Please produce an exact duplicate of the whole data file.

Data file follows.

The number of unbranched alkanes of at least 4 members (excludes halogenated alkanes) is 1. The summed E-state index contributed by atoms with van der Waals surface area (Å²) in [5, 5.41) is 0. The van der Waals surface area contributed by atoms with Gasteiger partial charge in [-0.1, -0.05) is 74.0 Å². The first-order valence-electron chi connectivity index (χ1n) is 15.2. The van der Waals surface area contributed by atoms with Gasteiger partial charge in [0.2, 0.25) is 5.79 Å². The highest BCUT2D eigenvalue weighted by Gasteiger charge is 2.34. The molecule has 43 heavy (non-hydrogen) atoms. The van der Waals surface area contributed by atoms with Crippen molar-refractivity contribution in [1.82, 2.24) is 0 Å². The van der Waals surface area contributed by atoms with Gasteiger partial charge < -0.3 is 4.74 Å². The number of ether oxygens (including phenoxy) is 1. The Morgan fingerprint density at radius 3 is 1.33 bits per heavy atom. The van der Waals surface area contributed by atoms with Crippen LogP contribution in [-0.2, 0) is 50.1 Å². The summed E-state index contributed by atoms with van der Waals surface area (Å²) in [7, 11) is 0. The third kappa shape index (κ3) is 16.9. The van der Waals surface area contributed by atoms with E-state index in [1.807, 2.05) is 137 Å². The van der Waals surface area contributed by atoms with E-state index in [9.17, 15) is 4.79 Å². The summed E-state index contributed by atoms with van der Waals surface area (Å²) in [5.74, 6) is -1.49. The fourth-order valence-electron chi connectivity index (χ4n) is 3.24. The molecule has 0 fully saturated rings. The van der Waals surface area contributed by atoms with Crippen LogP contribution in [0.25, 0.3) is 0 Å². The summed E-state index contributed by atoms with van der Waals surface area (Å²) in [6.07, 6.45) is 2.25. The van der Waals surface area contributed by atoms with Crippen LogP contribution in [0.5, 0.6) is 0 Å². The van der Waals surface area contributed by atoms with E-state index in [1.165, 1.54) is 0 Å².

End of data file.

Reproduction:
The number of unbranched alkanes of at least 4 members (excludes halogenated alkanes) is 1. The summed E-state index contributed by atoms with van der Waals surface area (Å²) in [5, 5.41) is 0. The van der Waals surface area contributed by atoms with Gasteiger partial charge in [-0.1, -0.05) is 74.0 Å². The first-order valence-electron chi connectivity index (χ1n) is 15.2. The van der Waals surface area contributed by atoms with Gasteiger partial charge in [0.2, 0.25) is 5.79 Å². The highest BCUT2D eigenvalue weighted by Gasteiger charge is 2.34. The molecule has 43 heavy (non-hydrogen) atoms. The van der Waals surface area contributed by atoms with Crippen molar-refractivity contribution in [1.82, 2.24) is 0 Å². The van der Waals surface area contributed by atoms with Gasteiger partial charge < -0.3 is 4.74 Å². The number of ether oxygens (including phenoxy) is 1. The Morgan fingerprint density at radius 3 is 1.33 bits per heavy atom. The van der Waals surface area contributed by atoms with Crippen LogP contribution in [-0.2, 0) is 50.1 Å². The summed E-state index contributed by atoms with van der Waals surface area (Å²) in [7, 11) is 0. The third kappa shape index (κ3) is 16.9. The van der Waals surface area contributed by atoms with E-state index in [1.807, 2.05) is 137 Å². The van der Waals surface area contributed by atoms with E-state index in [9.17, 15) is 4.79 Å². The summed E-state index contributed by atoms with van der Waals surface area (Å²) in [5.74, 6) is -1.49. The fourth-order valence-electron chi connectivity index (χ4n) is 3.24. The molecule has 0 fully saturated rings. The van der Waals surface area contributed by atoms with Crippen LogP contribution in [0.25, 0.3) is 0 Å². The summed E-state index contributed by atoms with van der Waals surface area (Å²) in [6.07, 6.45) is 2.25. The van der Waals surface area contributed by atoms with Crippen LogP contribution in [0.5, 0.6) is 0 Å². The van der Waals surface area contributed by atoms with E-state index in [1.165, 1.54) is 0 Å².